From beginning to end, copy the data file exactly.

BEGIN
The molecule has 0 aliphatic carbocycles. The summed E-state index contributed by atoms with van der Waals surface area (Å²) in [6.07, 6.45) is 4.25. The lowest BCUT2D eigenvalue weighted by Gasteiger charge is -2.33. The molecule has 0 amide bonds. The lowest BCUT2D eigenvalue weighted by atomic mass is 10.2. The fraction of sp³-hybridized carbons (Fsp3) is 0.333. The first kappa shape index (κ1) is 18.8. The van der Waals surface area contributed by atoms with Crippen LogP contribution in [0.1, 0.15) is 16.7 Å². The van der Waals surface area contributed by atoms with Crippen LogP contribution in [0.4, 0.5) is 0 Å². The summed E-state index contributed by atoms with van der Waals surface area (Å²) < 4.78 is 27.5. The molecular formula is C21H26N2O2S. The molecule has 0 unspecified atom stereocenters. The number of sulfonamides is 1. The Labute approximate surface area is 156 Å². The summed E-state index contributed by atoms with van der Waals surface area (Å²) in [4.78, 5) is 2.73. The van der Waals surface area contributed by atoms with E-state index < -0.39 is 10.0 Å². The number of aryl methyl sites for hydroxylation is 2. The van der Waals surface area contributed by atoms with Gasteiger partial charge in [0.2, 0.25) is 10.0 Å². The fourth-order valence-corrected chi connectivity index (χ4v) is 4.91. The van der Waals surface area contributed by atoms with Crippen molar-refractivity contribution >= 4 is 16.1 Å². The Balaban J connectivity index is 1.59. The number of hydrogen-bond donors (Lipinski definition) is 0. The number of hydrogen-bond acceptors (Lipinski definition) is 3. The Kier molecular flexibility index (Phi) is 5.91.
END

The molecule has 0 aliphatic carbocycles. The summed E-state index contributed by atoms with van der Waals surface area (Å²) in [6.07, 6.45) is 4.25. The lowest BCUT2D eigenvalue weighted by Gasteiger charge is -2.33. The molecule has 0 amide bonds. The lowest BCUT2D eigenvalue weighted by atomic mass is 10.2. The fraction of sp³-hybridized carbons (Fsp3) is 0.333. The first kappa shape index (κ1) is 18.8. The van der Waals surface area contributed by atoms with Crippen LogP contribution in [0.1, 0.15) is 16.7 Å². The van der Waals surface area contributed by atoms with Crippen LogP contribution in [0.4, 0.5) is 0 Å². The summed E-state index contributed by atoms with van der Waals surface area (Å²) < 4.78 is 27.5. The molecular formula is C21H26N2O2S. The molecule has 0 unspecified atom stereocenters. The number of sulfonamides is 1. The Labute approximate surface area is 156 Å². The summed E-state index contributed by atoms with van der Waals surface area (Å²) in [4.78, 5) is 2.73. The van der Waals surface area contributed by atoms with E-state index < -0.39 is 10.0 Å². The number of aryl methyl sites for hydroxylation is 2. The van der Waals surface area contributed by atoms with Gasteiger partial charge in [0.2, 0.25) is 10.0 Å². The fourth-order valence-corrected chi connectivity index (χ4v) is 4.91. The van der Waals surface area contributed by atoms with Crippen molar-refractivity contribution >= 4 is 16.1 Å². The Balaban J connectivity index is 1.59. The number of hydrogen-bond donors (Lipinski definition) is 0. The number of hydrogen-bond acceptors (Lipinski definition) is 3. The Kier molecular flexibility index (Phi) is 5.91.